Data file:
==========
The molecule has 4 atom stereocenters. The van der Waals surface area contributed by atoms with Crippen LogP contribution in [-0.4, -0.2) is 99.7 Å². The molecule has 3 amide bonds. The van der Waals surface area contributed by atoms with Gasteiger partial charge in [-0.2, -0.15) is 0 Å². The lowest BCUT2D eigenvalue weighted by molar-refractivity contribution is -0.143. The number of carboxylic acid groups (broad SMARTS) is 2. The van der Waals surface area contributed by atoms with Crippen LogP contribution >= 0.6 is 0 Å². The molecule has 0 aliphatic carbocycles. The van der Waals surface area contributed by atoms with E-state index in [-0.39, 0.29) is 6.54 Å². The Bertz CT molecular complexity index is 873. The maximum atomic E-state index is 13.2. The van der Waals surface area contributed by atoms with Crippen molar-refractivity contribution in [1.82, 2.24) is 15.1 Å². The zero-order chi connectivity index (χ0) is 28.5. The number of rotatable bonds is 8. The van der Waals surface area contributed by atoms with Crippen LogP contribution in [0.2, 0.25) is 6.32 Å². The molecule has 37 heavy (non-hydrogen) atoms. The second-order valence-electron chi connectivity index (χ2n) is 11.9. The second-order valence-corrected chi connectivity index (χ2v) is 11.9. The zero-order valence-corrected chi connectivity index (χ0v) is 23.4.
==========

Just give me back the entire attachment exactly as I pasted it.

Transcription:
The molecule has 4 atom stereocenters. The van der Waals surface area contributed by atoms with Crippen LogP contribution in [-0.4, -0.2) is 99.7 Å². The molecule has 3 amide bonds. The van der Waals surface area contributed by atoms with Gasteiger partial charge in [-0.2, -0.15) is 0 Å². The lowest BCUT2D eigenvalue weighted by molar-refractivity contribution is -0.143. The number of carboxylic acid groups (broad SMARTS) is 2. The van der Waals surface area contributed by atoms with Crippen LogP contribution >= 0.6 is 0 Å². The molecule has 0 aliphatic carbocycles. The van der Waals surface area contributed by atoms with E-state index in [-0.39, 0.29) is 6.54 Å². The Bertz CT molecular complexity index is 873. The maximum atomic E-state index is 13.2. The van der Waals surface area contributed by atoms with Crippen molar-refractivity contribution in [1.82, 2.24) is 15.1 Å². The zero-order chi connectivity index (χ0) is 28.5. The number of rotatable bonds is 8. The van der Waals surface area contributed by atoms with Crippen LogP contribution in [0.2, 0.25) is 6.32 Å². The molecule has 37 heavy (non-hydrogen) atoms. The second-order valence-electron chi connectivity index (χ2n) is 11.9. The second-order valence-corrected chi connectivity index (χ2v) is 11.9. The zero-order valence-corrected chi connectivity index (χ0v) is 23.4.